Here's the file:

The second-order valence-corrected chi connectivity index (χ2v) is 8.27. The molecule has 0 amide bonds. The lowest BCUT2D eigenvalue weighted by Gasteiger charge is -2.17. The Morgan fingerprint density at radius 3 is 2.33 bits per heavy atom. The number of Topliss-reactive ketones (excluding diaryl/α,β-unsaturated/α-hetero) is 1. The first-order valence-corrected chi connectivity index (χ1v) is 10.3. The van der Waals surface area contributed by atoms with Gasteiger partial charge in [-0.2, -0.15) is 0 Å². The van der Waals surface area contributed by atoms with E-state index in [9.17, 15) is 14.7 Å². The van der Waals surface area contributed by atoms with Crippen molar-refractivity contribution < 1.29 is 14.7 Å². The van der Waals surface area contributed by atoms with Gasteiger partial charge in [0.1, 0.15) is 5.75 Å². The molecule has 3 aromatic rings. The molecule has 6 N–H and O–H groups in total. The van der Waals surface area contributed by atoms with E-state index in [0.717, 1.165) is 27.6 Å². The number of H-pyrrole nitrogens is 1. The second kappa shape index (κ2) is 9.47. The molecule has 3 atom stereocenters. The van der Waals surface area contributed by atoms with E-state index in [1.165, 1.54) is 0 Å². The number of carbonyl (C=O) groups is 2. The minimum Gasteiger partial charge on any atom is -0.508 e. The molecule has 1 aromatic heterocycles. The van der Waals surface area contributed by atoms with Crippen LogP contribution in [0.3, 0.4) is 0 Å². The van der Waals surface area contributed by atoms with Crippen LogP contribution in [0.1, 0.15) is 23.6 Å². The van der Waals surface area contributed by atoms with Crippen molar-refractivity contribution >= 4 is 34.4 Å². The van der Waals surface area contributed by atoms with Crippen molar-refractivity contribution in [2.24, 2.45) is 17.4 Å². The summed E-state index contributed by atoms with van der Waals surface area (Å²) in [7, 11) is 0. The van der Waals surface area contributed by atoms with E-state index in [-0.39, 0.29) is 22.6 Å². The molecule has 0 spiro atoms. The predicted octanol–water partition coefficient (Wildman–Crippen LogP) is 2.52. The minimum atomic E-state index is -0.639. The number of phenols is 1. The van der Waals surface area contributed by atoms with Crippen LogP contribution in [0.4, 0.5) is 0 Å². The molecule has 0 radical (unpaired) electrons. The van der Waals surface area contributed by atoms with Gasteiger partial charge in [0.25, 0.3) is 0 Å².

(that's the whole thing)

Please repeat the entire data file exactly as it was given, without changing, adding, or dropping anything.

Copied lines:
The second-order valence-corrected chi connectivity index (χ2v) is 8.27. The molecule has 0 amide bonds. The lowest BCUT2D eigenvalue weighted by Gasteiger charge is -2.17. The Morgan fingerprint density at radius 3 is 2.33 bits per heavy atom. The number of Topliss-reactive ketones (excluding diaryl/α,β-unsaturated/α-hetero) is 1. The first-order valence-corrected chi connectivity index (χ1v) is 10.3. The van der Waals surface area contributed by atoms with Gasteiger partial charge in [-0.2, -0.15) is 0 Å². The van der Waals surface area contributed by atoms with E-state index in [9.17, 15) is 14.7 Å². The van der Waals surface area contributed by atoms with Crippen molar-refractivity contribution < 1.29 is 14.7 Å². The van der Waals surface area contributed by atoms with Gasteiger partial charge in [0.1, 0.15) is 5.75 Å². The molecule has 3 aromatic rings. The molecule has 6 N–H and O–H groups in total. The van der Waals surface area contributed by atoms with E-state index in [0.717, 1.165) is 27.6 Å². The number of H-pyrrole nitrogens is 1. The second kappa shape index (κ2) is 9.47. The molecule has 3 atom stereocenters. The van der Waals surface area contributed by atoms with E-state index in [1.165, 1.54) is 0 Å². The number of carbonyl (C=O) groups is 2. The minimum Gasteiger partial charge on any atom is -0.508 e. The molecule has 1 aromatic heterocycles. The van der Waals surface area contributed by atoms with Crippen LogP contribution in [0.3, 0.4) is 0 Å². The van der Waals surface area contributed by atoms with Crippen LogP contribution in [0.1, 0.15) is 23.6 Å². The van der Waals surface area contributed by atoms with Crippen molar-refractivity contribution >= 4 is 34.4 Å². The van der Waals surface area contributed by atoms with Crippen molar-refractivity contribution in [2.24, 2.45) is 17.4 Å². The summed E-state index contributed by atoms with van der Waals surface area (Å²) in [7, 11) is 0. The van der Waals surface area contributed by atoms with E-state index in [-0.39, 0.29) is 22.6 Å². The molecule has 0 spiro atoms. The predicted octanol–water partition coefficient (Wildman–Crippen LogP) is 2.52. The minimum atomic E-state index is -0.639. The number of phenols is 1. The van der Waals surface area contributed by atoms with Crippen LogP contribution in [0.4, 0.5) is 0 Å². The molecule has 0 radical (unpaired) electrons. The van der Waals surface area contributed by atoms with Gasteiger partial charge in [0.25, 0.3) is 0 Å².